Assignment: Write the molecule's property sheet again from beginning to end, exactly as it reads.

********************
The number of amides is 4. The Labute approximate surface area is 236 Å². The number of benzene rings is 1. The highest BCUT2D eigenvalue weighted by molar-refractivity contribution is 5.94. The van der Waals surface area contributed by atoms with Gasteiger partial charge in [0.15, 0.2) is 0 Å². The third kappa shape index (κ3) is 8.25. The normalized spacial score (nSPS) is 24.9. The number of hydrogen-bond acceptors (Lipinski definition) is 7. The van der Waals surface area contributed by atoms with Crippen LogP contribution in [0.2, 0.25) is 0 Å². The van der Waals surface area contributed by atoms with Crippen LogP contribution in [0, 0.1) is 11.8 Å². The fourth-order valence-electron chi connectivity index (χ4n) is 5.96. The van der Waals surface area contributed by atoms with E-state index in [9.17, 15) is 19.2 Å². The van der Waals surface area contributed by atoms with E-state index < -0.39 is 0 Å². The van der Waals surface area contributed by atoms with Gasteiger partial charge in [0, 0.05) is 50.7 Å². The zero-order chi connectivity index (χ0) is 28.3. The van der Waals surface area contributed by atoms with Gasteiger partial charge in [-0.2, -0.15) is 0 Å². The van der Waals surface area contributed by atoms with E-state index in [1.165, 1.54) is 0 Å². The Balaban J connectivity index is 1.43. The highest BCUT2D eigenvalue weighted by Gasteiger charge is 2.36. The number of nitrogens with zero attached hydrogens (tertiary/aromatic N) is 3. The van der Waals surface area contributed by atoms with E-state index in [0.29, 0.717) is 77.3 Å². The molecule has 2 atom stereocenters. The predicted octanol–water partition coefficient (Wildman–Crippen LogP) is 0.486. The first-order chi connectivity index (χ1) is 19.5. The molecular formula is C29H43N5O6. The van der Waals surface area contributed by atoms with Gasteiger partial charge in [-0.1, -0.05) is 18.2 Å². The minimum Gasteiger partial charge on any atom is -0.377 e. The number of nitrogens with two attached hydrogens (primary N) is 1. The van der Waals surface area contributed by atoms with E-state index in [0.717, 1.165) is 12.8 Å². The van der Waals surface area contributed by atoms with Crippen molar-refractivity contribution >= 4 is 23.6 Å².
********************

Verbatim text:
The number of amides is 4. The Labute approximate surface area is 236 Å². The number of benzene rings is 1. The highest BCUT2D eigenvalue weighted by molar-refractivity contribution is 5.94. The van der Waals surface area contributed by atoms with Gasteiger partial charge in [0.15, 0.2) is 0 Å². The third kappa shape index (κ3) is 8.25. The normalized spacial score (nSPS) is 24.9. The number of hydrogen-bond acceptors (Lipinski definition) is 7. The van der Waals surface area contributed by atoms with Crippen LogP contribution in [0.2, 0.25) is 0 Å². The van der Waals surface area contributed by atoms with Crippen LogP contribution in [0, 0.1) is 11.8 Å². The fourth-order valence-electron chi connectivity index (χ4n) is 5.96. The van der Waals surface area contributed by atoms with E-state index in [9.17, 15) is 19.2 Å². The van der Waals surface area contributed by atoms with E-state index < -0.39 is 0 Å². The van der Waals surface area contributed by atoms with Gasteiger partial charge in [0, 0.05) is 50.7 Å². The zero-order chi connectivity index (χ0) is 28.3. The van der Waals surface area contributed by atoms with Gasteiger partial charge in [-0.2, -0.15) is 0 Å². The van der Waals surface area contributed by atoms with E-state index in [1.165, 1.54) is 0 Å². The Balaban J connectivity index is 1.43. The highest BCUT2D eigenvalue weighted by Gasteiger charge is 2.36. The number of nitrogens with zero attached hydrogens (tertiary/aromatic N) is 3. The van der Waals surface area contributed by atoms with E-state index in [0.29, 0.717) is 77.3 Å². The molecule has 2 atom stereocenters. The predicted octanol–water partition coefficient (Wildman–Crippen LogP) is 0.486. The first-order chi connectivity index (χ1) is 19.5. The molecular formula is C29H43N5O6. The van der Waals surface area contributed by atoms with Gasteiger partial charge in [-0.1, -0.05) is 18.2 Å². The minimum Gasteiger partial charge on any atom is -0.377 e. The number of nitrogens with two attached hydrogens (primary N) is 1. The van der Waals surface area contributed by atoms with E-state index in [0.717, 1.165) is 12.8 Å². The van der Waals surface area contributed by atoms with Crippen molar-refractivity contribution >= 4 is 23.6 Å².